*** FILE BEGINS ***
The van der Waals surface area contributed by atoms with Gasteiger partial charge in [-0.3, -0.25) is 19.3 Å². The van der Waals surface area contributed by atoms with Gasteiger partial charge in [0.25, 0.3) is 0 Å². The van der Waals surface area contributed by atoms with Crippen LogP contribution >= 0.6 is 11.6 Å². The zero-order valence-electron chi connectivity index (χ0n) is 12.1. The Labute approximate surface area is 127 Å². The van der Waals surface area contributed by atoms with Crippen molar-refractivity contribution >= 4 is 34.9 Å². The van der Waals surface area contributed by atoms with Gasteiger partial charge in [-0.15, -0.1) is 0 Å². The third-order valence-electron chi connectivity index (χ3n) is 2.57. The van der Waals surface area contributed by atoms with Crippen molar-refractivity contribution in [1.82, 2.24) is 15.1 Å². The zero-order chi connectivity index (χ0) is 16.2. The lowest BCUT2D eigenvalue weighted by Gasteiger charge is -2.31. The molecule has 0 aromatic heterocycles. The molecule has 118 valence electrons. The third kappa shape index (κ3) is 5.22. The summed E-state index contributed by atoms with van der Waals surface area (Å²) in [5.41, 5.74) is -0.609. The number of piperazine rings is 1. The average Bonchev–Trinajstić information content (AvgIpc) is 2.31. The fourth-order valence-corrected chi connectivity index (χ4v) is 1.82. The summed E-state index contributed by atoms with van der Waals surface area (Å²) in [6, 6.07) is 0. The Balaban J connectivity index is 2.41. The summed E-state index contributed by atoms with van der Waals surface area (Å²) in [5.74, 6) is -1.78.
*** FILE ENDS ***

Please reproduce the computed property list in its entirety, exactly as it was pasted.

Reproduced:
The van der Waals surface area contributed by atoms with Gasteiger partial charge in [-0.3, -0.25) is 19.3 Å². The van der Waals surface area contributed by atoms with Gasteiger partial charge in [0.25, 0.3) is 0 Å². The van der Waals surface area contributed by atoms with Crippen LogP contribution >= 0.6 is 11.6 Å². The zero-order valence-electron chi connectivity index (χ0n) is 12.1. The Labute approximate surface area is 127 Å². The van der Waals surface area contributed by atoms with Crippen molar-refractivity contribution >= 4 is 34.9 Å². The van der Waals surface area contributed by atoms with Gasteiger partial charge in [-0.15, -0.1) is 0 Å². The third-order valence-electron chi connectivity index (χ3n) is 2.57. The van der Waals surface area contributed by atoms with Crippen molar-refractivity contribution in [1.82, 2.24) is 15.1 Å². The zero-order chi connectivity index (χ0) is 16.2. The lowest BCUT2D eigenvalue weighted by Gasteiger charge is -2.31. The molecule has 0 aromatic heterocycles. The molecule has 118 valence electrons. The third kappa shape index (κ3) is 5.22. The summed E-state index contributed by atoms with van der Waals surface area (Å²) in [5.41, 5.74) is -0.609. The number of piperazine rings is 1. The average Bonchev–Trinajstić information content (AvgIpc) is 2.31. The fourth-order valence-corrected chi connectivity index (χ4v) is 1.82. The summed E-state index contributed by atoms with van der Waals surface area (Å²) in [6, 6.07) is 0. The Balaban J connectivity index is 2.41. The summed E-state index contributed by atoms with van der Waals surface area (Å²) in [5.74, 6) is -1.78.